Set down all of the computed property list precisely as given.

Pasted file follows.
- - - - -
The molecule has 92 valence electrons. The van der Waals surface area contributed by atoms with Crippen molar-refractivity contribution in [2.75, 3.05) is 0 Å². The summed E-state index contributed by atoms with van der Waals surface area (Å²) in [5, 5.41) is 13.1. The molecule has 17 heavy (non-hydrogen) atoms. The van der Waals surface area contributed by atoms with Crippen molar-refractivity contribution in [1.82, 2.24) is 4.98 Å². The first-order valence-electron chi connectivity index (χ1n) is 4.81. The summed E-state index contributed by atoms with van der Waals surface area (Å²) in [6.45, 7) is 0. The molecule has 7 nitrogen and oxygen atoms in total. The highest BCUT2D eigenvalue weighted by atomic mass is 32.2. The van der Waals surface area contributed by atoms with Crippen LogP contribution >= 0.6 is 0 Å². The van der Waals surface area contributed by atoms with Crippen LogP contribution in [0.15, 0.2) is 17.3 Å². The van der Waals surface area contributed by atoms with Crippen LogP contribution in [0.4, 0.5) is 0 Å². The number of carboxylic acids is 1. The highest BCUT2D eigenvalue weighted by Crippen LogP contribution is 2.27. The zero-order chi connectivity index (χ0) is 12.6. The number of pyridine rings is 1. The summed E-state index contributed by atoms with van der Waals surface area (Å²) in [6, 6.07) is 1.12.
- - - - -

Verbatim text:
The molecule has 92 valence electrons. The van der Waals surface area contributed by atoms with Crippen molar-refractivity contribution in [2.75, 3.05) is 0 Å². The summed E-state index contributed by atoms with van der Waals surface area (Å²) in [5, 5.41) is 13.1. The molecule has 17 heavy (non-hydrogen) atoms. The van der Waals surface area contributed by atoms with Crippen molar-refractivity contribution in [1.82, 2.24) is 4.98 Å². The first-order valence-electron chi connectivity index (χ1n) is 4.81. The summed E-state index contributed by atoms with van der Waals surface area (Å²) in [6.45, 7) is 0. The molecule has 7 nitrogen and oxygen atoms in total. The highest BCUT2D eigenvalue weighted by atomic mass is 32.2. The van der Waals surface area contributed by atoms with Crippen LogP contribution >= 0.6 is 0 Å². The van der Waals surface area contributed by atoms with Crippen LogP contribution in [0.15, 0.2) is 17.3 Å². The van der Waals surface area contributed by atoms with Crippen LogP contribution in [0.4, 0.5) is 0 Å². The number of carboxylic acids is 1. The highest BCUT2D eigenvalue weighted by Crippen LogP contribution is 2.27. The zero-order chi connectivity index (χ0) is 12.6. The number of pyridine rings is 1. The summed E-state index contributed by atoms with van der Waals surface area (Å²) in [6, 6.07) is 1.12.